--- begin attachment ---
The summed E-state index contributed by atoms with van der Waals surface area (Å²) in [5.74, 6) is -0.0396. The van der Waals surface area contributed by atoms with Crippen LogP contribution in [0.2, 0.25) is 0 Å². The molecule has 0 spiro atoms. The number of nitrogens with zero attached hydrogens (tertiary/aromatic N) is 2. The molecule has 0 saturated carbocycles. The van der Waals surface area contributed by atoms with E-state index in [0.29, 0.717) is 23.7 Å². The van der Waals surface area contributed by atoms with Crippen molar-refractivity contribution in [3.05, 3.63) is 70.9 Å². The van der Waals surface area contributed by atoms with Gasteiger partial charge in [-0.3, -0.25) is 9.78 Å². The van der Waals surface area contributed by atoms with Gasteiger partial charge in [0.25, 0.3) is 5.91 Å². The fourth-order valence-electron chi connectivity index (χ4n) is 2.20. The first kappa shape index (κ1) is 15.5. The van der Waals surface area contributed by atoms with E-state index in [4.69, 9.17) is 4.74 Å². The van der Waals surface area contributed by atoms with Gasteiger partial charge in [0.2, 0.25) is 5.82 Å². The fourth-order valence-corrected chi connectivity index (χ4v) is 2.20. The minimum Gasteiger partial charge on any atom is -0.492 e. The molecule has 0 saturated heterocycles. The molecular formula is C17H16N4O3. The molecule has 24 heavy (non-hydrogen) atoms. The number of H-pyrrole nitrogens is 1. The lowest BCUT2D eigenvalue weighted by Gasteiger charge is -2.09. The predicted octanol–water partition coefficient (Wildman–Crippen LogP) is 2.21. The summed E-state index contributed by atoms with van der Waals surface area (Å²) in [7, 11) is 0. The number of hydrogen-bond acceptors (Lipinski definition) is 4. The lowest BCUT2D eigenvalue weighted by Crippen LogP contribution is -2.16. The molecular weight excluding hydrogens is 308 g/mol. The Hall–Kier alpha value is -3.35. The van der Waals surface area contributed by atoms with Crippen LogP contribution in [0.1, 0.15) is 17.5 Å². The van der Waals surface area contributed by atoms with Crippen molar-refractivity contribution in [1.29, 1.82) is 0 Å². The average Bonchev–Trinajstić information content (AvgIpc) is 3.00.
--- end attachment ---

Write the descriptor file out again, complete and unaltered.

The summed E-state index contributed by atoms with van der Waals surface area (Å²) in [5.74, 6) is -0.0396. The van der Waals surface area contributed by atoms with Crippen LogP contribution in [0.2, 0.25) is 0 Å². The molecule has 0 spiro atoms. The number of nitrogens with zero attached hydrogens (tertiary/aromatic N) is 2. The molecule has 0 saturated carbocycles. The van der Waals surface area contributed by atoms with E-state index in [0.29, 0.717) is 23.7 Å². The van der Waals surface area contributed by atoms with Crippen molar-refractivity contribution in [3.05, 3.63) is 70.9 Å². The van der Waals surface area contributed by atoms with Gasteiger partial charge in [-0.3, -0.25) is 9.78 Å². The van der Waals surface area contributed by atoms with Gasteiger partial charge in [0.25, 0.3) is 5.91 Å². The fourth-order valence-electron chi connectivity index (χ4n) is 2.20. The first kappa shape index (κ1) is 15.5. The van der Waals surface area contributed by atoms with E-state index in [4.69, 9.17) is 4.74 Å². The van der Waals surface area contributed by atoms with Gasteiger partial charge in [0.2, 0.25) is 5.82 Å². The fourth-order valence-corrected chi connectivity index (χ4v) is 2.20. The minimum Gasteiger partial charge on any atom is -0.492 e. The molecule has 0 saturated heterocycles. The molecular formula is C17H16N4O3. The molecule has 24 heavy (non-hydrogen) atoms. The number of H-pyrrole nitrogens is 1. The lowest BCUT2D eigenvalue weighted by Gasteiger charge is -2.09. The predicted octanol–water partition coefficient (Wildman–Crippen LogP) is 2.21. The summed E-state index contributed by atoms with van der Waals surface area (Å²) in [7, 11) is 0. The number of hydrogen-bond acceptors (Lipinski definition) is 4. The lowest BCUT2D eigenvalue weighted by Crippen LogP contribution is -2.16. The molecular weight excluding hydrogens is 308 g/mol. The Hall–Kier alpha value is -3.35. The van der Waals surface area contributed by atoms with Crippen LogP contribution in [0.1, 0.15) is 17.5 Å². The van der Waals surface area contributed by atoms with Crippen molar-refractivity contribution in [1.29, 1.82) is 0 Å². The average Bonchev–Trinajstić information content (AvgIpc) is 3.00.